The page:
Figure 2

Developmental regulation of total BK channel mRNA expression in tissues from the rhombencephalon, mesencephalon and spinal cord. Total BK channel mRNA levels expressed as a percentage of postnatal day 35, in mouse a) spinal cord, b) midbrain, c) cerebellum, d) pons and e) medulla at embryonic day 13 (E13), 15 (E15), 18 (E18) and postnatal days 7 and 35 (P7 and P35 respectively). All data are Means ± S.E.M, n = 5/tissue region. * p < 0.05, ** p < 0.01, compared to respective P35 data, Kruskal-Wallis non-parametric test with post hoc Dunn's test for multiple comparisons.

Figure 4

Developmental regulation of STREX and ZERO variant splicing in tissues from the rhombencephalon, mesencephalon and spinal cord. STREX (black bars) and ZERO (open bars) mRNA levels expressed as a percentage of total BK channel transcripts in the respective tissue at each developmental time point. Splice variant expression was analysed in mouse: a) spinal cord, b) midbrain, c) cerebellum, d) pons and e) medulla at embryonic day 13 (E13), 15 (E15), 18 (E18) and postnatal days 7 and 35 (P7 and P35 respectively). All data are Means ± S.E.M, n = 5/tissue region. * p < 0.05, ** p < 0.01, compared to respective splice variant expression at P35, Kruskal-Wallis non-parametric test with post hoc Dunn's test for multiple comparisons.

Tissues from the Diencephalon and Telencephalon

In thalamus and hypothalamus a small, but significant, increase in total BK channel expression was observed from E15 to P35 (Figure 3a &3b). In contrast, total BK channel mRNA expression increased almost 10-fold between embryonic and postnatal stages in frontal cortex, posterior cortex, hippocampus, olfactory bulb, striatum and entorhinal cortex (Figure 3c–h). In all regions examined, there was a significant developmental downregulation of STREX variant mRNA expression (Figure 5). In frontal cortex, posterior cortex, hippocampus, olfactory bulb, striatum and entorhinal cortex this is associated with a significant upregulation of ZERO variant mRNA expression (Figure 5). In thalamus and hypothalamus no significant changes in ZERO variant mRNA expression was observed between E15 and P35 (Figure 5).
Figure 3

Developmental regulation of total BK channel mRNA expression in tissues from the diencephalon and telencephalon. Total BK channel mRNA levels expressed as a percentage of postnatal day 35, in mouse a) thalamus, b) hypothalamus, c) frontal cortex, d) posterior cortex, e) hippocampus, f) olfactory bulb, g) striatum and h) entorhinal cortex at embryonic day 13 (E13), 15 (E15), 18 (E18) and postnatal days 7 and 35 (P7 and P35 respectively). All data are Means ± S.E.M, n = 5/tissue region. * p < 0.05, ** p < 0.01, compared to respective P35 data, Kruskal-Wallis non-parametric test with post hoc Dunn's test for multiple comparisons.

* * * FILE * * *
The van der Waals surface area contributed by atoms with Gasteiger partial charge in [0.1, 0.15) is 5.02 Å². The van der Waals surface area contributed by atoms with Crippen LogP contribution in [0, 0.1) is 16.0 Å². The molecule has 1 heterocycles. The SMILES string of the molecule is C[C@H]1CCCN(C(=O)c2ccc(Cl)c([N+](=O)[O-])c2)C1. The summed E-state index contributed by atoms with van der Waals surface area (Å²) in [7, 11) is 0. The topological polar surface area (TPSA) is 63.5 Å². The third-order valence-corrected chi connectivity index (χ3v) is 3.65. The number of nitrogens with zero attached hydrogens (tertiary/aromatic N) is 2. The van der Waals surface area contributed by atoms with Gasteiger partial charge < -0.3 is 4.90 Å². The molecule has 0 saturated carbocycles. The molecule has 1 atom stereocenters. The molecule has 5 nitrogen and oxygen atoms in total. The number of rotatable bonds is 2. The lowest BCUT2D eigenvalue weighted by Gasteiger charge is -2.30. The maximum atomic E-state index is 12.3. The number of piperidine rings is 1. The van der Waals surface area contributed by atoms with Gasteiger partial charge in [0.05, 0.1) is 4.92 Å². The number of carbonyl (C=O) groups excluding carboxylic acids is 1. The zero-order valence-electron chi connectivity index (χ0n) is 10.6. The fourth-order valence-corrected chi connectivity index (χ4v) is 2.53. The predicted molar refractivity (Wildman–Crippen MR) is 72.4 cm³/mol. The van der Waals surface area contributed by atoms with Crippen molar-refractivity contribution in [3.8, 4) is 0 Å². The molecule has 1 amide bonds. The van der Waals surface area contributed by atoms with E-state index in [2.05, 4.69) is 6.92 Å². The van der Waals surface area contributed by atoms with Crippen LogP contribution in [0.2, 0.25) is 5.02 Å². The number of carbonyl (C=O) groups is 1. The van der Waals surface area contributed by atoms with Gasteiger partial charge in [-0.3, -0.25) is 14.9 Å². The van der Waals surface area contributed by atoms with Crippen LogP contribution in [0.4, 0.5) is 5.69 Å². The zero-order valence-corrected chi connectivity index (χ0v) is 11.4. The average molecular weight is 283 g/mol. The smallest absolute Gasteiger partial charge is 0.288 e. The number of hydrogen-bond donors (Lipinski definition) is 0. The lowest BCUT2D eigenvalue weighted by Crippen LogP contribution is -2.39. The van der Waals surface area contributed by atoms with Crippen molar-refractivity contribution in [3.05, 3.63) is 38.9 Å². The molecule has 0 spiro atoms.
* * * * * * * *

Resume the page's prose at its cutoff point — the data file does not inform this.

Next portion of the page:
Figure 5

Developmental regulation of STREX and ZERO variant splicing in tissues from the diencephalon and telencephalon. STREX (black bars) and ZERO (open bars) mRNA levels expressed as a percentage of total BK channel transcripts in the respective tissue at each developmental time point. Splice variant expression was analysed in mouse: a) thalamus, b) hypothalamus, c) frontal cortex, d) posterior cortex, e) hippocampus, f) olfactory bulb, g) striatum and h) entorhinal cortex at embryonic day 13 (E13), 15 (E15), 18 (E18) and postnatal days 7 and 35 (P7 and P35 respectively). All data are Means ± S.E.M, n = 5/tissue region. * p < 0.05, ** p < 0.01, compared to respective splice variant expression at P35, Kruskal-Wallis non-parametric test with post hoc Dunn's test for multiple comparisons.

Discussion

The contribution of BK channels to the regulation of CNS function is critically dependent upon cell type, subcellular localisation, intrinsic BK channel kinetic properties, calcium- and voltage sensitivities, and regulation by diverse cellular signalling pathways. Such diversity in the functional properties of BK channels, encoded by a single gene, can be generated by multiple mechanisms including expression and heterotetrameric assembly of distinct splice variants of the pore-forming subunit, association with regulatory beta subunits and signalling complexes and posttranslational regulation. This study suggests that during murine development a contributing factor to the impact of BK channels on CNS function would be through control of alternative splicing of the BK channel pore forming subunit.